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Publication numberUS4891244 A
Publication typeGrant
Application numberUS 07/312,216
Publication dateJan 2, 1990
Filing dateFeb 21, 1989
Priority dateFeb 21, 1989
Fee statusPaid
Publication number07312216, 312216, US 4891244 A, US 4891244A, US-A-4891244, US4891244 A, US4891244A
InventorsRichard B. Wallace
Original AssigneeThe Oakland Corporation
Export CitationBiBTeX, EndNote, RefMan
External Links: USPTO, USPTO Assignment, Espacenet
Method and apparatus for making self-locking fasteners
US 4891244 A
Abstract
A method of making locking threaded fasteners having on the threaded surfaces thereof locking patch material formed by the accumulation of fused thermoplastic resin particles. The fasteners are advanced through a heating zone followed by an application zone. The fasteners are heated while in the heating zone to a temperature sufficient to fuse thermoplastic resin particles received on the threaded surfaces in the application zone. Thermoplastic resin particles are applied to the fasteners in the application zone by a mechanical propelling device which comprises a rotatable slinger that propels the particles by centrifugal force against the heated threaded surfaces. The thermoplastic resin particles build up on the threaded surfaces and fuse into locking patches. Apparatus for carrying out the method is also disclosed.
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Claims(5)
I claim:
1. Apparatus for making locking threaded fasteners having on the threaded surfaces thereof locking patch material formed by an accumulation of fused thermoplastic resin particles applied thereto, comprising means for advancing a series of fasteners along a predetermined patch through a heating zone followed by an application zone, heating means for heating said fasteners while in said heating zone to a temperature sufficient to fuse thermoplastic resin particles received on the threaded surfaces of said fasteners in said application zone, and means for applying a locking patch of fused thermoplastic resin particles on the heated threaded surfaces of said fasteners as they traverse said application zone, said applying means comprising a mechanical propelling device including a slinger adjacent said predetermined path, means supporting said slinger for rotation, means for supplying thermoplastic resin particles in powder form to said slinger, and means for rotating said slinger to propel said thermoplastic resin particles by centrifugal force against the heated threaded surfaces of said fasteners in said application zone, causing those particles which are received on said heated threaded surfaces to melt and fuse and build up into a locking resin patch.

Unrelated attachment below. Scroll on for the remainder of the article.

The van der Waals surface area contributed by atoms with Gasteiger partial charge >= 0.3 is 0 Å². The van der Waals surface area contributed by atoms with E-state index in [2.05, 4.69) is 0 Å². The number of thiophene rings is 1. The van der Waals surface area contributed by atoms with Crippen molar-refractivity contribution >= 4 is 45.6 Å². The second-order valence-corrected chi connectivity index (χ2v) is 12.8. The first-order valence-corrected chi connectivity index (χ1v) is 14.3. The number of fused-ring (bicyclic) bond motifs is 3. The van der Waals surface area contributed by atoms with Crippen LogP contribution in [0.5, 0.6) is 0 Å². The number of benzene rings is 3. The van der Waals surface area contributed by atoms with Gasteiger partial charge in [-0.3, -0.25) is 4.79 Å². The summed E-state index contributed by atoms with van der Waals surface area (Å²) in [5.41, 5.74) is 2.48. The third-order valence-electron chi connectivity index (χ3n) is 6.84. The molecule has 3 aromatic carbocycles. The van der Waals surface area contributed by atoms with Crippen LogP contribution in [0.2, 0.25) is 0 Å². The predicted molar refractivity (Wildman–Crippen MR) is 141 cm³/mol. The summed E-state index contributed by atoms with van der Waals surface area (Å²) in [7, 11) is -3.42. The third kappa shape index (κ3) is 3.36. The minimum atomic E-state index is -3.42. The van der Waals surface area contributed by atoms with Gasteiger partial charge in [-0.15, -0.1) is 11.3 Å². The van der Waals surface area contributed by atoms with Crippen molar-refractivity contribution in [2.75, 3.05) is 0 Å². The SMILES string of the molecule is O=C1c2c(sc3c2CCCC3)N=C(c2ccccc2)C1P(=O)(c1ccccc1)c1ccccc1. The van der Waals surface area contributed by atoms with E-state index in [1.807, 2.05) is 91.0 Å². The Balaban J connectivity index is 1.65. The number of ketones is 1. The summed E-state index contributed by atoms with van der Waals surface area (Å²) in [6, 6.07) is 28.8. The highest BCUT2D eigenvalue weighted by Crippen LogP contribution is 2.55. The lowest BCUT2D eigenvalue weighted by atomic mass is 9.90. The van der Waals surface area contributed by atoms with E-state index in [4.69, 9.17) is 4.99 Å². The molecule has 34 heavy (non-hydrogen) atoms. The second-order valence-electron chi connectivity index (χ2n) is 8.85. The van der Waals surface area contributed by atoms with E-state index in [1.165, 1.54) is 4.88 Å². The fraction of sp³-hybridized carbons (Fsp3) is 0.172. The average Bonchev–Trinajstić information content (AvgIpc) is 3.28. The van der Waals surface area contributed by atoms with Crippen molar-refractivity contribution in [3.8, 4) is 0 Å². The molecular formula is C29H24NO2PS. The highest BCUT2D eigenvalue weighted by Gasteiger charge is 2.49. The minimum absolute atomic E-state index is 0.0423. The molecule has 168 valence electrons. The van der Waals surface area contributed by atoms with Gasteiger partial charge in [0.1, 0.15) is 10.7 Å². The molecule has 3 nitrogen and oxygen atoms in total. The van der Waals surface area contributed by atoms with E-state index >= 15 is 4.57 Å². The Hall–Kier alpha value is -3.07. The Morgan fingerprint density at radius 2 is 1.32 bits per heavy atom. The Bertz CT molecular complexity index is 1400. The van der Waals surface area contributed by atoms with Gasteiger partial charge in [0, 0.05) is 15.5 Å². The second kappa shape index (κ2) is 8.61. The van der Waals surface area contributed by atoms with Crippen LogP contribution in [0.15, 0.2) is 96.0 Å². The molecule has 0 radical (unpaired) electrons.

2. Apparatus as defined in claim 1, wherein said slinger has means providing radially outwardly directed, circumferentially spaced apart resin particle outlets, and a reservoir for resin particles at the axis of rotation of said slinger in communication with said outlets.
3. Apparatus as defined in claim 1, wherein said slinger comprises a plurality of discs disposed in spaced apart, parallel planes at right angles to the axis of rotation of said slinger, means providing a plurality of passages having radially outwardly directed outlets located in the spaces between said discs and arranged in angularly spaced relation to one another and from which resin particles are discharged by centrifugal force during rotation of said slinger, and a reservoir for resin particles at the axis of rotation of said slinger, all of said passages communicating with said reservoir adjacent the bottom thereof.
4. Apparatus as defined in claim 1, including adjustable means providing a slot of variable width between said slinger and said predetermined path through which pass thermoplastic resin particles discharged from said outlets, thereby restricting the spread of resin particles propelled and limiting the application thereof to a predetermined zone on the threaded surfaces of said fasteners.
5. A method of making locking threaded fasteners having on the threaded surfaces thereof locking patch material formed by an accumulation of fused thermoplastic resin particles applied thereto, comprising advancing a series of fasteners along a predetermined path through a heating zone followed by an application zone, heating said fasteners while in said heating zone to a temperature sufficient to fuse thermoplastic resin particles received on the threaded surfaces of said fasteners in said application zone, positioning a rotatable slinger at a point adjacent to said predetermined path, and applying a locking patch of fused thermoplastic resin particles on the heated threaded surfaces of said fasteners as they traverse said application zone by feeding thermoplastic resin particles in powder form to said slinger and rotating said slinger to mechanically propel said thermoplastic resin particles against the heated threaded surfaces of said fasteners in said application zone causing those particles which are received on said heated threaded surfaces to melt and fuse and build up into a locking resin patch.
Description

This invention relates generally to self-locking fasteners and more particularly to a method and apparatus for applying a locking patch on the threaded surface of a threaded fastener.

BACKGROUND OF THE INVENTION